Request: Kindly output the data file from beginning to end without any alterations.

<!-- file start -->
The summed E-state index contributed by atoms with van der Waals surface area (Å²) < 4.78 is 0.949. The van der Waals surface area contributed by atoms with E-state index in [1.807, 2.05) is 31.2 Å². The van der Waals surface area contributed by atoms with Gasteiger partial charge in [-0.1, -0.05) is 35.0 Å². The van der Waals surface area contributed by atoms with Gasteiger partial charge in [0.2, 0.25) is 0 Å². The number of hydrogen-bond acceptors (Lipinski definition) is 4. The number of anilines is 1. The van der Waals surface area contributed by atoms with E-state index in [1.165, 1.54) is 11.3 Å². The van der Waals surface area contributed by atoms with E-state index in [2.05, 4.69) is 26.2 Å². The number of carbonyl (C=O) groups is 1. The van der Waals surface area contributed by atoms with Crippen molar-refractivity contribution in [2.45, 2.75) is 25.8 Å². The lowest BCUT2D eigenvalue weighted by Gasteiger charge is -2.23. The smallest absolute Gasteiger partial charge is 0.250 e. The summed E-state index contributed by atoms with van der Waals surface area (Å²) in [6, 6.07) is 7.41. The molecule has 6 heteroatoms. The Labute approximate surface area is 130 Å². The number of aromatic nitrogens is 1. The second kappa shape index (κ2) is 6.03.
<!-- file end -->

The summed E-state index contributed by atoms with van der Waals surface area (Å²) < 4.78 is 0.949. The van der Waals surface area contributed by atoms with E-state index in [1.807, 2.05) is 31.2 Å². The van der Waals surface area contributed by atoms with Gasteiger partial charge in [-0.1, -0.05) is 35.0 Å². The van der Waals surface area contributed by atoms with Gasteiger partial charge in [0.2, 0.25) is 0 Å². The number of hydrogen-bond acceptors (Lipinski definition) is 4. The number of anilines is 1. The van der Waals surface area contributed by atoms with E-state index in [1.165, 1.54) is 11.3 Å². The van der Waals surface area contributed by atoms with E-state index in [2.05, 4.69) is 26.2 Å². The number of carbonyl (C=O) groups is 1. The van der Waals surface area contributed by atoms with Crippen molar-refractivity contribution in [2.45, 2.75) is 25.8 Å². The lowest BCUT2D eigenvalue weighted by Gasteiger charge is -2.23. The smallest absolute Gasteiger partial charge is 0.250 e. The summed E-state index contributed by atoms with van der Waals surface area (Å²) in [6, 6.07) is 7.41. The molecule has 6 heteroatoms. The Labute approximate surface area is 130 Å². The number of aromatic nitrogens is 1. The second kappa shape index (κ2) is 6.03.